Following yet another manager dismissal in such a short time span, Woodward knew he had to get his next hire exactly right. As such, he managed to land noted winner Jose Mourinho, who is viewed as one of the best managers in the history of the game. Mourinho has led multiple teams to Champions League glory and won League titles with teams like Real Madrid and Chelsea. United's fans knew that, wherever he went, immediate success would follow; in his first offseason with the club, Mourinho was able to get players like Paul Pogba and Zlatan Ibrahimovic to follow him there. United finished 6th in the league that season, but also won the Europa League, thus granting them direct qualification to the Champions League. That, along with winning the League Cup that season, caused Jose's first season to be largely considered a success by United's fanbase.


The following season, United finished 2nd, its highest finish since the retirement of Ferguson. As a result, things appeared to be looking up. Despite so much success all around the game in multiple countries, Mourinho actually declared this second place finish with the squad he had that season to be the most difficult achievement of his career. The following summer, Mourinho, like others before him, wasn't given the players he had suggested to Ed Woodward to help improve the squad. This unsurprisingly led to friction between the manager and Woodward, as Mourinho would point out in press conferences on multiple occasions the problems caused by the lack of incoming players. This, combined with a poor start to the next season, eventually led to the dismissal of Mourinho in December of 2018.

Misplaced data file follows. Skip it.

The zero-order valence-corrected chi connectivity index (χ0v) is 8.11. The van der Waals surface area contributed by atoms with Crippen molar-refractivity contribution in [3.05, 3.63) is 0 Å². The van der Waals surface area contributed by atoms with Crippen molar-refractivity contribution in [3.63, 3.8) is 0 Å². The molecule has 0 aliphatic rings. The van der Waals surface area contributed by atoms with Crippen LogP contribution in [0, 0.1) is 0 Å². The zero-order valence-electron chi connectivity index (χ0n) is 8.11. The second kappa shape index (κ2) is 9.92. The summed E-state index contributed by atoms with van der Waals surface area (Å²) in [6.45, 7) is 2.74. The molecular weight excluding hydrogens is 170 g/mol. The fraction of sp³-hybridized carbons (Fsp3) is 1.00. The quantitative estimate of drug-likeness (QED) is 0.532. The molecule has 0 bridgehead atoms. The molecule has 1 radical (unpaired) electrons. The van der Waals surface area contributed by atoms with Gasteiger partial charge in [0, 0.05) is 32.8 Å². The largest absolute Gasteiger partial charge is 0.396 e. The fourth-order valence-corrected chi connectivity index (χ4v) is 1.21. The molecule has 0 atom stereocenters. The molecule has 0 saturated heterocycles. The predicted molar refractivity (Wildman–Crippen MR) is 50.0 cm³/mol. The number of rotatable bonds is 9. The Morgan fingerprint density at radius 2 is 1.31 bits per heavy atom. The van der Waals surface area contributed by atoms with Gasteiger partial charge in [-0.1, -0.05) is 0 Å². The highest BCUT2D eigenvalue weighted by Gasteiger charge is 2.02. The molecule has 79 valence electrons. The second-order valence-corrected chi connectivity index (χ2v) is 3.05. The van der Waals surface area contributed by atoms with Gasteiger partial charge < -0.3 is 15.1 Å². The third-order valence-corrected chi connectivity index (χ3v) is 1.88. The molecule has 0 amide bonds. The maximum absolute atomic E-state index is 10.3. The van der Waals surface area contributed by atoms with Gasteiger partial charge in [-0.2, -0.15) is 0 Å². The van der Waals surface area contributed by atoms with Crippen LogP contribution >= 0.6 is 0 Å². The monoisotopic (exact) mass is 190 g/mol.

The club announced its former striker and fan favorite Ole Gunnar Solskjaer would serve as interim manager following the midseason dismissal of Mourinho. At the time, Solskjaer was managing a club in Norway and was truly only meant to lead the club on a temporary basis while United searched (yet again) for a long term solution. However, the hiring of Solskjaer seemed to boost the club's morale immensely, as United went onto win their next 8 games in a row, despite the struggles that had plagued them all season. The club also managed to beat Paris Saint-Germain in tremendous fashion in the Champions League, in what many fans and analysts viewed as a massive upset. All of these factors eventually landed Solskjaer the job on a full time basis. United finished 6th, which was not good at all, but salvaging the season following a very poor start gave many fans optimism about what was ahead.


With the club actually managing to secure some of its manager's transfer targets, the 2019-20 season began with somewhat higher expectations. United ended up finishing 3rd in the pandemic shortened season, an improvement over the year prior. In the offseason, however, the manager was (yet again) not given the players he deemed to be best suited to help the club improve upon the prior seasons finish. This included the fizzling of a multiple year pursuit of England youth sensation Jadon Sancho, who was seen by many as a lock to sign with Manchester United during the transfer window. Talks ultimately fell apart when Ed Woodward refused to pay Borussia Dortmund, Sancho's current club, the fee at which they valued him.